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Thursday, 17 January 2019

The future of Automotive

In my November 2018 blog on Urbanization, car ownership, and house ownership, I predicted a consolidation amongst car manufacturers. On 15 January 2019, Ford and Volkswagen announced their collaboration through a "global alliance" (eg, FT, Guardian, Verge). This American-European alliance is setting the industry trend.

My October 2015 blog predicted that the VW emissions scandal would become a pivotal point for electric cars. Since 2016, several car manufacturing (sic!) countries announced their intention for banning fossil fuel vehiclesChina (2019 for new car factories)France (by 2040)Germany (by 2050)India (by 2030)South Korea (30% by 2020), and UK (by 2032-2040).

Following increasing difficulties to meet fossil fuel emission requirements, the automotive industry is facing two fundamental issues that occur almost simultaneously:
(1) transfer from fossil fuel engines to other power sources (eg, electric, hydrogen, solar);
(2) transfer from car ownership to car sharing.

The consequences are severe: (i) a cycle of declining demand, increasing stocks and extra sales incentives, (ii) reduction in production capacity (eg, mergers), (iii) the risk of stranded (legacy) assets or impaired assets, (iv) substantial investments in new technologies (eg, batteries), (v) inadequate supply of raw materials (eg, lithium), and (vi) new competitors (eg, Tesla).

Nevertheless, there is one major obstacle in this transformation process: the EV battery. A car battery, like an iPhone battery, gives some serious performance issues: (a) limited daily maximum of battery duration and vehicle distance, (b) limited battery lifespan, (c) speed of recharging, (d) impact of sub-zero temperatures. Moreover, EV manufacturing is far from "green" (WEF-2017).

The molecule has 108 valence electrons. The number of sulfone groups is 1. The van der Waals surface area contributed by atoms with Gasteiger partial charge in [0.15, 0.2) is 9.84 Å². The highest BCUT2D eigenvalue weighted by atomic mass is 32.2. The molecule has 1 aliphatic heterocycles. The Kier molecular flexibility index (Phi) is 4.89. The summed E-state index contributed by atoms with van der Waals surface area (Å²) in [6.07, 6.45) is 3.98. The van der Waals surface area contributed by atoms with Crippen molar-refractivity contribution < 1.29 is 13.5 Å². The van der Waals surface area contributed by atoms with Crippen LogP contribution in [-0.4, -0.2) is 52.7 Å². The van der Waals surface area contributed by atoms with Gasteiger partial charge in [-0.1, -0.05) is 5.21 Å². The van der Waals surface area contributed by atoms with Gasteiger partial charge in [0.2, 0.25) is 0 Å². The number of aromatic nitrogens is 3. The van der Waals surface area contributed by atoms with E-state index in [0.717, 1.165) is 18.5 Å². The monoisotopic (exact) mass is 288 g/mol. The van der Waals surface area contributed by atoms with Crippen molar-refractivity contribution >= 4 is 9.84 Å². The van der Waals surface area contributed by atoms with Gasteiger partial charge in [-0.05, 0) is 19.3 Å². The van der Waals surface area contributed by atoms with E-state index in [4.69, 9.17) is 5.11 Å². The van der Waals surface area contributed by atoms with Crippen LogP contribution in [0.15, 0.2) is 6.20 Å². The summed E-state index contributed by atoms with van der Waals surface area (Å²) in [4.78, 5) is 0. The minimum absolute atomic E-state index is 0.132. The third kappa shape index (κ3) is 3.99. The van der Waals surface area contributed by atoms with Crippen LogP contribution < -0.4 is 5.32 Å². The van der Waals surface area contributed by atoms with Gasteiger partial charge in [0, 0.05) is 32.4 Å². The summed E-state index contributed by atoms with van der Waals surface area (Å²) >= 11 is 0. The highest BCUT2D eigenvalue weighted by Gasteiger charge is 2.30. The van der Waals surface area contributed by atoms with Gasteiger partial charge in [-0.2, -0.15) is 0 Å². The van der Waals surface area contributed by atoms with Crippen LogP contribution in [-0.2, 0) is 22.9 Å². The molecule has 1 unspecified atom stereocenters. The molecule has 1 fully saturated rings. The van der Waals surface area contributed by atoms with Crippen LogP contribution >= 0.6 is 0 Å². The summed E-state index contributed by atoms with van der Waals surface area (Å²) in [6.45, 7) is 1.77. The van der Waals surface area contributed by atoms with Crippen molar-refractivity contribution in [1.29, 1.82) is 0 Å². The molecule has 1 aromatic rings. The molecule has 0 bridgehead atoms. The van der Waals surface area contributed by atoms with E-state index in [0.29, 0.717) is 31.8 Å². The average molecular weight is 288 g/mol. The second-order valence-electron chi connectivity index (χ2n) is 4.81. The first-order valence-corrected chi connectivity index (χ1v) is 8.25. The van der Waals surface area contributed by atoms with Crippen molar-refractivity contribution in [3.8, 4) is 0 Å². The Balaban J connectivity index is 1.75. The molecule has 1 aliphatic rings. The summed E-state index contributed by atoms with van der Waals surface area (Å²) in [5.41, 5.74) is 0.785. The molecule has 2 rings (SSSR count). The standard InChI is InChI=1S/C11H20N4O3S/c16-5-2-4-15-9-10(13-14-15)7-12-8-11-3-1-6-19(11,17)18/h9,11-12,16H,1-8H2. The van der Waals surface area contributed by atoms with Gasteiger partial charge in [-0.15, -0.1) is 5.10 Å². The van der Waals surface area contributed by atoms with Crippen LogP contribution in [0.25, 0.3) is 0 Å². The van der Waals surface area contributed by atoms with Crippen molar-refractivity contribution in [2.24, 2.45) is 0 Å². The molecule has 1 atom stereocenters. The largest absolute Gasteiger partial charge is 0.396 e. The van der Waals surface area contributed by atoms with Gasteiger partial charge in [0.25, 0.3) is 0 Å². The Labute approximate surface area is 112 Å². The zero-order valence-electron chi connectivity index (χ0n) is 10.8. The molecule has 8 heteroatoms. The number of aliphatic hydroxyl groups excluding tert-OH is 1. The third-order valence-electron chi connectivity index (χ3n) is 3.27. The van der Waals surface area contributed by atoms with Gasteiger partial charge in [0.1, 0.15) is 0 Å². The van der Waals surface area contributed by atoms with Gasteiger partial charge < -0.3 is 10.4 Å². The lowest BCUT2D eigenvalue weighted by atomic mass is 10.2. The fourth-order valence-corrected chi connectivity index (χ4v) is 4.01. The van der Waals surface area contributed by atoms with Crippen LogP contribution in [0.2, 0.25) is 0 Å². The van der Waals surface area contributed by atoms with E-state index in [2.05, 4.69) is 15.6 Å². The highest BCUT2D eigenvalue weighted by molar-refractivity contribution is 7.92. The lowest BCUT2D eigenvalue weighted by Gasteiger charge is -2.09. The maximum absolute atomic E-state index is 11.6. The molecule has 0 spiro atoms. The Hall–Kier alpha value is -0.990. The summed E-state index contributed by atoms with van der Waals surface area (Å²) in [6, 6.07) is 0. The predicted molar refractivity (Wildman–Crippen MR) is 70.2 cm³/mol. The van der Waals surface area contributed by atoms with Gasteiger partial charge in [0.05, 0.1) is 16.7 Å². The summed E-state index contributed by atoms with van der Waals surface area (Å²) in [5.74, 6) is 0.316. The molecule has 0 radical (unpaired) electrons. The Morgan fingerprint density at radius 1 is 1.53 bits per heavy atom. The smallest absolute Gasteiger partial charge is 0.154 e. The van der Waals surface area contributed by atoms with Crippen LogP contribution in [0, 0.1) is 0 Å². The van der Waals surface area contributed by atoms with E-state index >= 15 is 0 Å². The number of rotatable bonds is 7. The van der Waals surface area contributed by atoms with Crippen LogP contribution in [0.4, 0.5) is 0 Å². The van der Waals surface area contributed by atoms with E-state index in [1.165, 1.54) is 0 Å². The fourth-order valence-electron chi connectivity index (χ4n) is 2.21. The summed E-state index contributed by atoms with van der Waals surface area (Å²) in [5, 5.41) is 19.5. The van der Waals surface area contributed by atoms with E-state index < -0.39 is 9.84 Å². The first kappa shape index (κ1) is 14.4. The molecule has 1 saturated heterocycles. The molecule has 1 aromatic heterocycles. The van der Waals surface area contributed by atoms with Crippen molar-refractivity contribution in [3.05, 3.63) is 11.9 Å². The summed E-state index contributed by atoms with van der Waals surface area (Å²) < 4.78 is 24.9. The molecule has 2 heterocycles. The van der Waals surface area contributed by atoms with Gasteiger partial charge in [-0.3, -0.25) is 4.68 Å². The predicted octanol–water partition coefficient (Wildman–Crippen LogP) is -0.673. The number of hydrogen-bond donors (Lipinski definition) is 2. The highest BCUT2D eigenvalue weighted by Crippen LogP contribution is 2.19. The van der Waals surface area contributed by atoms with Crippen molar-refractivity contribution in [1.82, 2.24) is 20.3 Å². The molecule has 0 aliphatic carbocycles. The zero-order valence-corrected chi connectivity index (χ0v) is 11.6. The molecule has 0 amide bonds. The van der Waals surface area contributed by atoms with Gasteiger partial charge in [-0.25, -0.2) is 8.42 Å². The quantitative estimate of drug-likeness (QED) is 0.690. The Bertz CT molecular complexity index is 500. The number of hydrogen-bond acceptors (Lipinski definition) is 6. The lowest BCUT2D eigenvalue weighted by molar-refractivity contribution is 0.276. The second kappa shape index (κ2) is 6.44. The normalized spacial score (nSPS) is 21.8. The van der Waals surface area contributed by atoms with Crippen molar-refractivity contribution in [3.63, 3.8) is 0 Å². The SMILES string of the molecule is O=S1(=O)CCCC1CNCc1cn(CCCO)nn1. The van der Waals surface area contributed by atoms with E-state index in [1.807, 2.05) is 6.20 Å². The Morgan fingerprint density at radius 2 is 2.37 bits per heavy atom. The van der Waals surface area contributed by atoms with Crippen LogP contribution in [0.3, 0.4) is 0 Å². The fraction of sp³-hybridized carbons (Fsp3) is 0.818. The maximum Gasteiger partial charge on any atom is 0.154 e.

Following the first fatal crash by a self-driving Uber vehicle in 2018, the industry is now also finally acknowledging that level 5 autonomous vehicles will never appear (Medium-2019):
"Waymo’s CEO, John Krafcik, has admitted that a self-driving car that can drive in any condition, on any road, without ever needing a human to take control - usually called a “level five” autonomous vehicle - will basically never exist." 
There is an interesting analogy with a different industry: watches, another male "gadget". In the 1980s, the popularity of Asian digital watches caused a near meltdown of Swiss analog watches. The Swiss industry consolidated into The Swatch Group following a 1980's reorganisation and the 1990's acquisition of premium Swiss watch brands.

The popularity of digital watches was, however, short-lived. The same can be said of the Apple Watch (2015-now). Both are not considered male jewelry. Analog Swiss watches have successfully returned although their powering has shifted to inexpensive and invisible (solar) batteries, or an expensive and visible tourbillon. I expect something similar for the Automotive industry (eg, fossil fuel-hybrids, hydrogen, nuclear, solar). 

Drive (1984) by The Cars


Note: all markings (bolditalicunderlining) by LO unless stated otherwise

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